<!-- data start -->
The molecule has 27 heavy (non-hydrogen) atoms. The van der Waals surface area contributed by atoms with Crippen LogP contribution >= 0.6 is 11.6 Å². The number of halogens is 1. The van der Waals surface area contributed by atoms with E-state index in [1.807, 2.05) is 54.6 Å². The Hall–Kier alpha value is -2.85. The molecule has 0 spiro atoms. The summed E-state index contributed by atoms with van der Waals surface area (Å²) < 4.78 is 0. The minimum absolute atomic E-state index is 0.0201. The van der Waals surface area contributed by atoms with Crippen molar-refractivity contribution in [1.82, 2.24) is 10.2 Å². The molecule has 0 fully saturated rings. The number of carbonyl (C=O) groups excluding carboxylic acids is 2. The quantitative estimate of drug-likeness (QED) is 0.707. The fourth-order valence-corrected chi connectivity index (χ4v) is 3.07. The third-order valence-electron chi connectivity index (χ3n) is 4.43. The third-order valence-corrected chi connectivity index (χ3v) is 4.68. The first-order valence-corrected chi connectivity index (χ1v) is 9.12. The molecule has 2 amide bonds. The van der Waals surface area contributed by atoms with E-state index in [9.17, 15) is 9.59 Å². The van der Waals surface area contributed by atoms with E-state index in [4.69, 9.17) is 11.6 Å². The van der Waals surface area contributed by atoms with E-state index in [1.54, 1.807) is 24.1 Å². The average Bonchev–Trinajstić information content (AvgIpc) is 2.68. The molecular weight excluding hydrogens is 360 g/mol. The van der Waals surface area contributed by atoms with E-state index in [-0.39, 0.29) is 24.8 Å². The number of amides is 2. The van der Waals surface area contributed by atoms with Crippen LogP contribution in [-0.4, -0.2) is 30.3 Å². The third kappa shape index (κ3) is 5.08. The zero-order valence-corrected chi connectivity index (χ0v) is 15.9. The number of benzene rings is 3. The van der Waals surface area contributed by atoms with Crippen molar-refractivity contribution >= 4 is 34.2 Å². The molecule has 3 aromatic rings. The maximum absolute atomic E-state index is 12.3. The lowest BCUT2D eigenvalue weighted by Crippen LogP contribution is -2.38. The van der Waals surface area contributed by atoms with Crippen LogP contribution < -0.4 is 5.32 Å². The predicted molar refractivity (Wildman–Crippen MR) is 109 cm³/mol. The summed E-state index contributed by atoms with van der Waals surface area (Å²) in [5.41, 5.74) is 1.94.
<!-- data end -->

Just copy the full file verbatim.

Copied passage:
The molecule has 27 heavy (non-hydrogen) atoms. The van der Waals surface area contributed by atoms with Crippen LogP contribution >= 0.6 is 11.6 Å². The number of halogens is 1. The van der Waals surface area contributed by atoms with E-state index in [1.807, 2.05) is 54.6 Å². The Hall–Kier alpha value is -2.85. The molecule has 0 spiro atoms. The summed E-state index contributed by atoms with van der Waals surface area (Å²) < 4.78 is 0. The minimum absolute atomic E-state index is 0.0201. The van der Waals surface area contributed by atoms with Crippen molar-refractivity contribution in [1.82, 2.24) is 10.2 Å². The molecule has 0 fully saturated rings. The number of carbonyl (C=O) groups excluding carboxylic acids is 2. The quantitative estimate of drug-likeness (QED) is 0.707. The fourth-order valence-corrected chi connectivity index (χ4v) is 3.07. The third-order valence-electron chi connectivity index (χ3n) is 4.43. The third-order valence-corrected chi connectivity index (χ3v) is 4.68. The first-order valence-corrected chi connectivity index (χ1v) is 9.12. The molecule has 2 amide bonds. The van der Waals surface area contributed by atoms with E-state index in [9.17, 15) is 9.59 Å². The van der Waals surface area contributed by atoms with E-state index in [4.69, 9.17) is 11.6 Å². The van der Waals surface area contributed by atoms with E-state index in [1.54, 1.807) is 24.1 Å². The average Bonchev–Trinajstić information content (AvgIpc) is 2.68. The molecular weight excluding hydrogens is 360 g/mol. The van der Waals surface area contributed by atoms with E-state index in [-0.39, 0.29) is 24.8 Å². The number of amides is 2. The van der Waals surface area contributed by atoms with Crippen LogP contribution in [-0.4, -0.2) is 30.3 Å². The third kappa shape index (κ3) is 5.08. The zero-order valence-corrected chi connectivity index (χ0v) is 15.9. The number of benzene rings is 3. The van der Waals surface area contributed by atoms with Crippen molar-refractivity contribution >= 4 is 34.2 Å². The molecule has 3 aromatic rings. The maximum absolute atomic E-state index is 12.3. The lowest BCUT2D eigenvalue weighted by Crippen LogP contribution is -2.38. The van der Waals surface area contributed by atoms with Crippen LogP contribution < -0.4 is 5.32 Å². The predicted molar refractivity (Wildman–Crippen MR) is 109 cm³/mol. The summed E-state index contributed by atoms with van der Waals surface area (Å²) in [5.41, 5.74) is 1.94.